• U.S. Pat. No. 4,224,750, issued to Delport, discloses an insole applied to footwear that has various support features and goes from the heel to the metatarsals. It supports the entire foot and does not contain any areas where there is no material under the foot from the metatarsals to the heel.
  • U.S. Pat. No. 4,333,472, issued to Tager, discloses a compensatory corrective orthopedic foot device comprising a series of differentially sized, geometrically shaped, and specifically configured, generally wedge-shaped prosthetic devices that are used in compensatory treatments of specific clinical structural abnormalities of a human foot.
  • U.S. Patent Application Publication No. 2006/0242860, by Canvin, discloses an insole as part of a footwear that comprises a metatarsal insert and a combined heel and arch insert. This is a full length insole with different materials having differing durometers to accommodate different support areas targeted by this insole.
  • While the above identified prior art devices are useful for correcting various foot problems, there is still a need for orthopedic appliances that can provide further correction of foot defects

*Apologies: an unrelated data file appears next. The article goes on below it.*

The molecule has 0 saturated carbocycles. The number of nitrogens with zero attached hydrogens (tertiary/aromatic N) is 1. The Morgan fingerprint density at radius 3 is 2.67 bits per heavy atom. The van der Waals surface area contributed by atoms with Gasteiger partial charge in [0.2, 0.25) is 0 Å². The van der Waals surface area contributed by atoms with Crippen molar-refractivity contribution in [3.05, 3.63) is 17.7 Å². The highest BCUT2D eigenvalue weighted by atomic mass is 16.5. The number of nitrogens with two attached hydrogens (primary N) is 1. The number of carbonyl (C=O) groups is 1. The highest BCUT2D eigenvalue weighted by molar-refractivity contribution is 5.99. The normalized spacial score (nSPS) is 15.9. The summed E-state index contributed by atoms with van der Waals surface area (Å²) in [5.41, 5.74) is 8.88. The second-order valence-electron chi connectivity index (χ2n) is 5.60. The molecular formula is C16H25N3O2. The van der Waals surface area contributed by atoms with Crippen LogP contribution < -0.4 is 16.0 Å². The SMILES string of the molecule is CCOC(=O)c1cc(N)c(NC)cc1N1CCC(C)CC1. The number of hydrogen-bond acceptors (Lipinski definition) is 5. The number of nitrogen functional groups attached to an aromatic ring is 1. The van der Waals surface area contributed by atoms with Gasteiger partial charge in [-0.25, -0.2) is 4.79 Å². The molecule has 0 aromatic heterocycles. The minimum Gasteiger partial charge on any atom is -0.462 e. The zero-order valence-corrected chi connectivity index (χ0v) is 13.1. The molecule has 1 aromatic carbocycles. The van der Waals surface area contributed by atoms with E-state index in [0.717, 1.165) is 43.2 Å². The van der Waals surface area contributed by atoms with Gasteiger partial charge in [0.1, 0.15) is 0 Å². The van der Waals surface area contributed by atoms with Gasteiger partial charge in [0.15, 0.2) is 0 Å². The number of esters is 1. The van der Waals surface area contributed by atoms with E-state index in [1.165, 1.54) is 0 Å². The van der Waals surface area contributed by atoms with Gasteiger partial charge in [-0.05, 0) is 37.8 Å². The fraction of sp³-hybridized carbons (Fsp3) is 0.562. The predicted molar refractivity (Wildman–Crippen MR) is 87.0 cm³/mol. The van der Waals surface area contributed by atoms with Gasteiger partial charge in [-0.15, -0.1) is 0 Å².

• SUMMARY
  • Embodiments of the present disclosure relate to orthopedic appliances (or orthopedic shoe appliances) and methods for manufacturing the orthopedic appliances. Orthopedic appliances of the disclosure may provide improved functions of the human foot, by selectively stabilizing certain segments (areas) of a foot, while allowing other segments (areas) of a foot to move freely. This selective stabilization may be accomplished by having an orthopedic appliance for placement under the foot in the selected areas. The orthopedic appliances may have different heights and/or different material properties (e.g., durometers) at different locations. In addition, orthopedic appliances of the disclosure are designed to have no support in areas (e.g., under the heel) that need more free movements, in order to promote normal gait and better interface with footwear.
  • In accordance with embodiments of the disclosure, the unique combination of having supports in selected areas and lacking support in other areas leads to physiologic promotion of more normal motion in certain locations of the foot, such as the first, fourth, and fifth rays, while restricting unnecessary motion in other areas, such as the mid-foot and midtarsal joints and, therefore, the subtalar joint. The unique combination of having supports under selected areas of a foot and lacking supports under other areas of a foot, achieve a synergistic effect in the effectiveness of correcting abnormal foot function.